Geoscientist: CAFO a no-no
If you were responsible for permitting an industrial hog farm in the Buffalo River watershed along Big Creek, would you ask an expert to analyze what kind of drainage to expect from tons of swine waste applied atop the porous limestone of what geologists know as the Boone Formation?
And what if you didn’t do that and later were told the estimated odds of such contamination was 90 percent?
It seems like just prudent due diligence that any state would consult with an expert on groundwater circulation through the karst of the Boone Formation in Newton County before issuing a permit for a concentrated animal feeding operation in such an environmentally sensitive area.
So I wondered why the state’s Department of Environmental Quality didn’t retain someone like professor John V. “Van” Brahana of the Department of Geosciences at the University of Arkansas, who I’m told does have a phone. Brahana is an expert on the fractured karst that underlies much of Northwest Arkansas. He’s more than capable of examining the site of this 630-acre operation at Mount Judea. After all, this place will house 6,500 swine continually generating at least two millions gallons of waste pumped into two lagoons and applied across fields near Big Creek.
And certainly no responsible people would want misinformation spread about what can be expected from this farm’s waste output, especially alleged omissions and misinformation of the kind cited in both the Farm Service Agency’s environmental assessment report and the Department of Environmental Quality permit’s nutrient management plan. Right?
But since the state didn’t recruit Brahana to prepare such a study, I asked his thoughts.
Few, if any, geoscientists are more familiar with the distinctive Ozark karst that forms the Boone Formation and how easily and rapidly it carries groundwater pollution. He told me the formation, particularly beneath Newton County, is honeycombed with caves, sinkholes and underground springs.
“Newton County has the single largest number of reported caves for any county in the state,” said Brahana, who had performed a cursory review of the C&H Hog Farms site. “The setting of this … hog farm overlies one of the most intensively karsified rock units in the state. … The concentration of animal wastes is huge and safely retaining them in the clay-line [lagoons] proposed is highly unlikely.”
The professor said if waste should escape this farm, it would likely negatively affect the overall water quality of the Buffalo National River. “Identifying all the subsurface short-circuits that could deliver waste to the river is neither practical or economically feasible. The Buffalo is the major regional drain through which groundwater and tributary surface water (Big Creek) leaves the region and pollutants would ultimately end up in that waterway. Cleanup after the fact is much more expensive than avoiding the problem before it occurs,” he said.
Formerly with the U.S. Geological Survey, Brahana has taught for 23 years at the University of Arkansas. The professor’s numerous studies include a dry creek bed along the Carroll-Boone County line where poultry waste had contaminated nearby wells and springs. A highway expansion had exposed underlying karst bedrock with interlayers of “horrible-smelling gooey sediment composed of decaying poultry debris and waste and a spring that was proven to be connected to the dry creek bed that was horribly contaminated,” he said. “In my 51 years of professional groundwater studies, I’ve never encountered a more contaminated spring anywhere.”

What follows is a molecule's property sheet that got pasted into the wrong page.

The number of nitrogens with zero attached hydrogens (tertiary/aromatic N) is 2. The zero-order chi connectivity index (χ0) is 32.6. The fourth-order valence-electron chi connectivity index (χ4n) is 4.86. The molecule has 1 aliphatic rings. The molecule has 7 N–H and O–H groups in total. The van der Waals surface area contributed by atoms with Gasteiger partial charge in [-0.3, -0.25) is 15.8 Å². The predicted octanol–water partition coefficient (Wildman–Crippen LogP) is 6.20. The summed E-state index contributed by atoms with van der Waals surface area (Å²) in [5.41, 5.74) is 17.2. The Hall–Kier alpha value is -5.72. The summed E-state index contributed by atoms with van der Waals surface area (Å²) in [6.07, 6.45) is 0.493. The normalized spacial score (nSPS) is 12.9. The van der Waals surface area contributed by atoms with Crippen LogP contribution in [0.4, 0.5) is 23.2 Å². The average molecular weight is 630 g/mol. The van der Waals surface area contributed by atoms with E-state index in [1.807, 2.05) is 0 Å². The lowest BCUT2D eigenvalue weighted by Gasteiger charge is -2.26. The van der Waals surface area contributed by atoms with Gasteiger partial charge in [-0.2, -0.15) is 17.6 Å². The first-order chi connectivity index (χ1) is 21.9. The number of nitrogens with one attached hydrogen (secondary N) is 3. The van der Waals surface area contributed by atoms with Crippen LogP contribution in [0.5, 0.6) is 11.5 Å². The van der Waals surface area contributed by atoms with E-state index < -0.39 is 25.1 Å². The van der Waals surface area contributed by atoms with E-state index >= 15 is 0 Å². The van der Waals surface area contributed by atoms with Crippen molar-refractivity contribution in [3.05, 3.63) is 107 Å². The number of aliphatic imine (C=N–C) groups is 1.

The makeup of the karst hydrology along Big Creek adjacent to the hog farm is very similar, he added.
The professor told of another instance along a tributary of Osage Creek where the weight of a pond formed by damming that stream caused it to collapse into a previously undetected cavern. From there the flow traveled subsurface along the stream valley and into Osage Creek. “Big Creek at the CAFO site has nearly identical hydrogeologic properties and settings,” he said, further explaining that various contaminants can travel through karst anywhere from feet to a matter of miles in a single day.
I closed my exchange with Brahana by asking on a scale of 1 to 10, 10 being the most likely (and knowing what he has learned of the Cargill-supported and supplied site for this industrial hog farm), what he believes are the odds of our nation’s first national river becoming contaminated from the waste the farm generates. “A nine on Big Creek and a nine on the Buffalo,” he responded. But of course, our state never asked this expert for a truly scientific opinion before issuing the permit.
Meanwhile, it was interesting to see scores of folks gather Wednesday on the courthouse square in Jasper to protest the hog farm. In what struck me and lots of other Arkansans as a blatant public relations move to build support for the farm, corporate giant Cargill sponsored a lunch for some legislators at the popular Ozark Cafe, also on the Jasper square. Silly me, I wondered why Cargill wasn’t also kindly buying lunch for all those potential customers carrying signs across the street.
Mike Masterson’s column appears regularly in the Arkansas Democrat-Gazette. Email him at firstname.lastname@example.org. Read his blog at mikemastersonsmessenger.com.